How do you know if management is right for you? Maybe you’re thinking about becoming a boss, or you’re already a boss but aren’t sure you want to be. Kim and Russ are joined by guest Hunter Walk, Partner at Homebrew, to share stories and advice for making this decision.
Listen to the episode:
This Episode at a Glance
This episode starts with a conversation between Kim, Russ, and Hunter Walk, Partner at Homebrew (one of Candor, Inc.’s investors). Hunter tells Kim and Russ about being promoted to a management at Google and questioning whether it was a good fit for him. He liked the increased input on strategy he was able to contribute as a manager, but he didn’t think managing people was what gave him energy. He had a dilemma though: there weren’t a lot of non-managerial opportunities that would give him such impact on strategy. He eventually decided to take some time away to think about it, and found a new opportunity that allowed him to move out of managerial responsibilities and to focus on different work relationships.
Kim and Russ dive deeper into the problem of deciding whether management is right for you. A lot of people end up in management roles because they were the top performer on their team, but that doesn’t necessarily mean they should be a manager. Kim and Russ offer some signs to think about that might indicate you don’t really want to be a manager.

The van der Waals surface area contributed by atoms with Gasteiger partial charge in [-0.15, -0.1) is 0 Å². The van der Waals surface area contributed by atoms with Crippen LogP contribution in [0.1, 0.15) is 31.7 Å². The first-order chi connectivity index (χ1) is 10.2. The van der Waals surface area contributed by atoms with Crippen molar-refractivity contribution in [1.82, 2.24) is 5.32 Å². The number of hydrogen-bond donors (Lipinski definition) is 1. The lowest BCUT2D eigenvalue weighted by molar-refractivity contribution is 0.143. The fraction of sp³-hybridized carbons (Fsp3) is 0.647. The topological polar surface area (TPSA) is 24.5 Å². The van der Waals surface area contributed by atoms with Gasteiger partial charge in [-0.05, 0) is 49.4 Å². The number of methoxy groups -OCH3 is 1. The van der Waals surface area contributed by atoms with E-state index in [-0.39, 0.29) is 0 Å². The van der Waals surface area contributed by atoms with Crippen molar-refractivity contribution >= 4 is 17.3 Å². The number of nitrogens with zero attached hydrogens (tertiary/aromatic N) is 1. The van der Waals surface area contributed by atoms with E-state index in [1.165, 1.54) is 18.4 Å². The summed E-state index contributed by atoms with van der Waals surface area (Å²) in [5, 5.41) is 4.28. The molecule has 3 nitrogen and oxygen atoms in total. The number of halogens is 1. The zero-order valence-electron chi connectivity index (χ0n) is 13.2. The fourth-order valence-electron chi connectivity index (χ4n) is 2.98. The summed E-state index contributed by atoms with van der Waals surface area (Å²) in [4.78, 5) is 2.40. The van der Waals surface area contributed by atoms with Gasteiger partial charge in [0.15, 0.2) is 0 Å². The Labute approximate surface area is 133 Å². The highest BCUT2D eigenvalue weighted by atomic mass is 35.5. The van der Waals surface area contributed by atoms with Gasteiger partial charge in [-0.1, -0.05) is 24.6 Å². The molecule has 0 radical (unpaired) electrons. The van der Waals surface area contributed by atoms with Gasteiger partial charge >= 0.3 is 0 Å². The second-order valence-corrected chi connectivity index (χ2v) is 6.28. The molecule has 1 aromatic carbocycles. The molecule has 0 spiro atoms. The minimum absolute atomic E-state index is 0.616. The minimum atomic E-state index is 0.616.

Can you say, honestly, to yourself:
The people on this team, their success, is more important to me than my own.
Are you excited about the responsibilities of a manager? The stuff that managers do matters, but you have to be excited about those things.
Russ quotes Heather Kirkby at Intuit:
I want to restore the dignity to the office of management.
Kim quotes Richard Tedlow at Harvard Business School:
Do you want to be the boss, or do you want to do the things that bosses do?
The Candor Checklist
If you make the decision that management is not right for you, here are our tips for your next steps:
Tip 1: Double check the decision.
Tip 2: Tell your boss if you don’t want to be a manager anymore.
Tip 3: Be open and candid about your rationale for not wanting to pursue management.
Tip 4: Get clear on where your growth will come from.
Listen to the episode for Kim and Russ’s explanations of these tips.
Check out Candor Inc.’s philosophies on the responsibilities of managers:
Also, the Gallup research we discussed in this episode is called “The Global State of Engagement”, shared with us by Larry Emond, Managing Partner at Gallup.